-Yes, but they’re gonna demolish it now, look, the excavator rises and BOUM on the staircase! Come on, it’s over, time to go home now.
– Hey dad?
– Yes, buddy?
– Do you think the staircase is dead?
– Ah yes of course he is. Definitely dead!

B
Olga is a beautiful woman. She does not know it. Maybe she pretends not to know. She thinks it is simplistic to show your awareness about your own beauty. Pretending is better because it leaves room for mystery, room for possibility. Olga likes this word. It is the name of her favourite lipstick. The red velvet one she wears every day. She likes to think she lives a life of endless possibilities or rather possibilities of impossibilities. “Create yourself new possibilities” claimed an article she read in a magazine (the ones she found in the next-door tobacco shop, in the section titled “feminine readings”, to avoid any misunderstanding.) Olga had already read the ones titled “How to please your man?” and the other May issue “Get the Bikini body in 10 days”. “Too easy” she used to think. Her husband was deadly in love with her and her body was envied by all her girlfriends who fought with the numerals on their scales.
Olga lives in a 5-storey building. She just moved in with her husband Dave. Dave wanted a high ceiling flat and a room for his desk and computer, namely a room as the extension of his office in which he spent an awful amount of time. Olga thinks that Dave’s life is controlled by extensions. The one defining him as “male” and the cell phone stuck with fast glue to his hand.
Olga wanted a flat with a lake view. When she was younger, she would have killed for such a view. Now she had one. The lake view was the kind of things she could mention during one of these dull parties she had to accompany Dave to. People were more friendly if you had a lake view. The power of two words. It was Olga’s way to reassure them she fitted their parties and that her invitation was not the postman’s mistake.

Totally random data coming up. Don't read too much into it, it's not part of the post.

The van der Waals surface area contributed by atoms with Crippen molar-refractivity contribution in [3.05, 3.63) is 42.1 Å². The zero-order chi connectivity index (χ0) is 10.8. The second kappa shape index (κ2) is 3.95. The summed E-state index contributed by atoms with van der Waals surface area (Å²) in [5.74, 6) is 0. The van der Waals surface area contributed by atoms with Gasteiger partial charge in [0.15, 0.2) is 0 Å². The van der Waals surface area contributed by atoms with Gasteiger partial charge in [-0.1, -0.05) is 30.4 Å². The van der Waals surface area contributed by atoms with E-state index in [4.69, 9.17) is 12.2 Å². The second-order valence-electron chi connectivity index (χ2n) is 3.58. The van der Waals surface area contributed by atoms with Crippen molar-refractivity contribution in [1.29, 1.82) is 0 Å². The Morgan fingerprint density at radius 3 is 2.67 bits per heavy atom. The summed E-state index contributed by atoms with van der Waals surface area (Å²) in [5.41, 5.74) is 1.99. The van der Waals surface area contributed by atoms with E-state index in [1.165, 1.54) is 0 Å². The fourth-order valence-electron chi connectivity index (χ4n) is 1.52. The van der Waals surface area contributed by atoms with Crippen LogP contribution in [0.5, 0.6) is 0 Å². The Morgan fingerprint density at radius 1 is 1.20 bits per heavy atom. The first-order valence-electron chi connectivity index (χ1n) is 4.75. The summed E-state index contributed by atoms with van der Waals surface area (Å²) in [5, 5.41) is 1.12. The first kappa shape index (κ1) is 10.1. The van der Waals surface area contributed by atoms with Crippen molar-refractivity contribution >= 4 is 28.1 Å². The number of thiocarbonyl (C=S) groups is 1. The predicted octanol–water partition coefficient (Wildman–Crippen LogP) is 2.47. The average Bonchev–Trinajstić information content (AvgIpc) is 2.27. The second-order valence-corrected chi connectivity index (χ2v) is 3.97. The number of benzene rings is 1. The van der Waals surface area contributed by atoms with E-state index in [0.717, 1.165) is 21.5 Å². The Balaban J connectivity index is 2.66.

Olga worked as a secretary in a consulting firm. When anyone would ask her about her job, she would unintentionally omit the word secretary. “I work in a consulting firm” was evasive enough to avoid any further questions about it thus, allowing Olga to shift attention away from her and redirect it to the addresser. That was an easy task, people love to talk about themselves. In fact, she did not want to speak too much because words had a bad tendency to betray her sometimes. Words are so loaded and heavy they may drag her down, she may drown.
Olga prefers listening and observing people. While listening to them, she dissects them inch to inch and absorbs every component of their being to fill herself, but it remains insufficient, she is still hungry, still so empty.

Olga likes her flat, but she does not like the occupants of the building. She hates hearing the couple argue. Why do they always choose to argue when she is watching her favourite soap. She cannot hear if Brad cheated on Jessica or if Jessica’s step sister had had an affair with Brad’s twin brother. Olga needed silence to concentrate, it was important for her to understand the events. (What would her friends think at her Pilates class when they’d find out she did not understand the story. For sure, they would reject her. They only accepted the ones who followed.)